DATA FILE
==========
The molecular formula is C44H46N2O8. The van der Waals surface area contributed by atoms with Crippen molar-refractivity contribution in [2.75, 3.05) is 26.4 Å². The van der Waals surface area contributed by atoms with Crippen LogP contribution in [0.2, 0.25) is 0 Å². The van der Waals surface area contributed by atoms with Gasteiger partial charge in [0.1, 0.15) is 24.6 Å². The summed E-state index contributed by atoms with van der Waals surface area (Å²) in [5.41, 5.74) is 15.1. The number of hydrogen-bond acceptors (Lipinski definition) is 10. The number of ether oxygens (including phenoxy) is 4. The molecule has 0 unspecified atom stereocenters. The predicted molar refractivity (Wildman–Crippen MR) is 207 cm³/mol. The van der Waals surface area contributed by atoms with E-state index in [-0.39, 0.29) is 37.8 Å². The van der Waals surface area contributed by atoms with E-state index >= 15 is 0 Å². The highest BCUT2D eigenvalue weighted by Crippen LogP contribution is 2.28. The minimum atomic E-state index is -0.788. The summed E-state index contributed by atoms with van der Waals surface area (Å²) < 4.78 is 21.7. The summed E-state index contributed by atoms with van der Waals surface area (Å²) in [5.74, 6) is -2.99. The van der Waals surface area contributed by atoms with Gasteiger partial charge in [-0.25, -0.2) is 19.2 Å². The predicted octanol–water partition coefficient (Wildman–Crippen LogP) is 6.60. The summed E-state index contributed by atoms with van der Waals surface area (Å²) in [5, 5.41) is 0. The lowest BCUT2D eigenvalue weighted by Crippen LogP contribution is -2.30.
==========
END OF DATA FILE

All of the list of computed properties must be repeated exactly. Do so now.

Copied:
The molecular formula is C44H46N2O8. The van der Waals surface area contributed by atoms with Crippen molar-refractivity contribution in [2.75, 3.05) is 26.4 Å². The van der Waals surface area contributed by atoms with Crippen LogP contribution in [0.2, 0.25) is 0 Å². The van der Waals surface area contributed by atoms with Gasteiger partial charge in [0.1, 0.15) is 24.6 Å². The summed E-state index contributed by atoms with van der Waals surface area (Å²) in [5.41, 5.74) is 15.1. The number of hydrogen-bond acceptors (Lipinski definition) is 10. The number of ether oxygens (including phenoxy) is 4. The molecule has 0 unspecified atom stereocenters. The predicted molar refractivity (Wildman–Crippen MR) is 207 cm³/mol. The van der Waals surface area contributed by atoms with E-state index in [-0.39, 0.29) is 37.8 Å². The van der Waals surface area contributed by atoms with E-state index >= 15 is 0 Å². The highest BCUT2D eigenvalue weighted by Crippen LogP contribution is 2.28. The minimum atomic E-state index is -0.788. The summed E-state index contributed by atoms with van der Waals surface area (Å²) < 4.78 is 21.7. The summed E-state index contributed by atoms with van der Waals surface area (Å²) in [5.74, 6) is -2.99. The van der Waals surface area contributed by atoms with Gasteiger partial charge in [-0.25, -0.2) is 19.2 Å². The predicted octanol–water partition coefficient (Wildman–Crippen LogP) is 6.60. The summed E-state index contributed by atoms with van der Waals surface area (Å²) in [5, 5.41) is 0. The lowest BCUT2D eigenvalue weighted by Crippen LogP contribution is -2.30.